Speed Lovers offers some great scenes in Atlanta's long-gone Brave Falcon club, featuring a couple of rare live-on-film performances (including title song) by Billy Lee Riley and crew. And there's plenty of great vintage racing footage from Atlanta Motor Speedway.

In the end, Scott may be a "punk kid", but he can rise to the occasion. Without giving away the warm-fuzzy finale to this little picture, let's just say that the only thing that gets burned is a whole lotta rubber. For beehives, sports jackets and a great go-go vibe, Speed Lovers is a winner.

From the noir side of speedsploitation we've got Thunder in Dixie (1964). This one's in black and white and is a little hipper, a little slicker and a lot darker, with a jazzy soundtrack and some great opening credits. Stock car racer Ticker Welch (Mike Bradford) blames his (ex) best friend Mickey Arnold (Harry Millard) for killing his fiancé in a drunken car accident. Now they must meet in the "Dixie 400", and it's a grudge match! There's plenty of angst on and off the track, but the acting is pretty darn good at times. There's even a Shakespeare quote! We've got Lily Arnold (Judy Lewis) who assumes, foolishly, that her husband would quit racing after his three-month hospital stay for the crash that killed Ticker's girl. Then there's Nancy (Karen Hallet), who's got a chip on her shoulder for the sport that killed her man and a hankering in her pants for Ticker. And Mickey, who admits his "brain is the size of a pea," but is not a bad guy, really.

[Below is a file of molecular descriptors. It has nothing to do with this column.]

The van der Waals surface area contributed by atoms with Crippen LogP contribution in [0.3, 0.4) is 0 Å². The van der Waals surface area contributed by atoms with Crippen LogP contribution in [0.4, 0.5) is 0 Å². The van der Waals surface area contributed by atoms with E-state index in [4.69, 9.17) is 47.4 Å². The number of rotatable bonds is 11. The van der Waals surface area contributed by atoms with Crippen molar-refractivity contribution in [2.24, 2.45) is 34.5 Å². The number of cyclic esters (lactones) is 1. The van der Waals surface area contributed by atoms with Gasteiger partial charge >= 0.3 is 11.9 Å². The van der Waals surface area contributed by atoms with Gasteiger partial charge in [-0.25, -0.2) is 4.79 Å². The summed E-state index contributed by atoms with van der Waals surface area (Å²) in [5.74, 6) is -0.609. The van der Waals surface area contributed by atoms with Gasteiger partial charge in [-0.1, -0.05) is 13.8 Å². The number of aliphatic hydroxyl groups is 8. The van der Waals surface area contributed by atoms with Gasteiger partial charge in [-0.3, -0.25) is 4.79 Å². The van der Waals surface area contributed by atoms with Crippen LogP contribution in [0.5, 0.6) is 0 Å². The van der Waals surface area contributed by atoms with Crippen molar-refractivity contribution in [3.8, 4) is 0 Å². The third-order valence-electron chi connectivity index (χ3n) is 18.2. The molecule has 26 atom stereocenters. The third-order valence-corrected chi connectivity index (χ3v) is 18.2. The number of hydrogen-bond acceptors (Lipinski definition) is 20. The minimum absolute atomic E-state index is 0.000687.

It's back to the (then) Atlanta International Raceway for plenty of great racing footage. Other locations include a joint called the Rustic Cabin, featured in several memorable scenes. Located in Colmar Manor, Maryland, it was part of a collection of roadhouses and bars that made up what was once known as the "notorious Bladensburg strip." You might notice Berk Motley's name on the stage podium as Barry Darvel (misspelled Darval in the credits) croons "Maybe Tomorrow". Motley was a character himself, having appeared in "Ripley's Believe It or Not" in 1942, for playing three clarinets at once while standing on his head. He bought the Rustic Cabin in the late '40s, eventually renaming it Berk Motley's Sirloin Room.

Philly songwriter Bix Reichner (who titled the song "Papa Loves Mambo") wrote the lyrics for most of Thunder in Dixie's soundtrack songs, including the closing credit tune "The Big Crash".

All in all, there's some cheating, some fighting, some stripping and some racing. What more could you want? Thunder in Dixie is a solid little movie and, paired with Speed Lovers, would make for the most amazing drive-in double-header ever.

Shorts include lots of great trailers, a vintage PSA and the racy "Hot Rod Girls" – an awkward little striptease necessitated by an overheated radiator. Don't miss these two rare mini-classics and the juicy extras on this hotrod extravaganza.

For more information about Speed Lovers/Thunder in Dixie, visit Image Entertainment. To order Speed Lovers/Thunder in Dixie (it is part of the Film Noir Classic Collection, Vol. 2), go to TCM Shopping.

by Emily Soares
Speed Lovers/thunder In Dixie - Speed Lovers & Thunder In Dixie - A Hot Rod Double Feature For Drag Race Fans On Dvd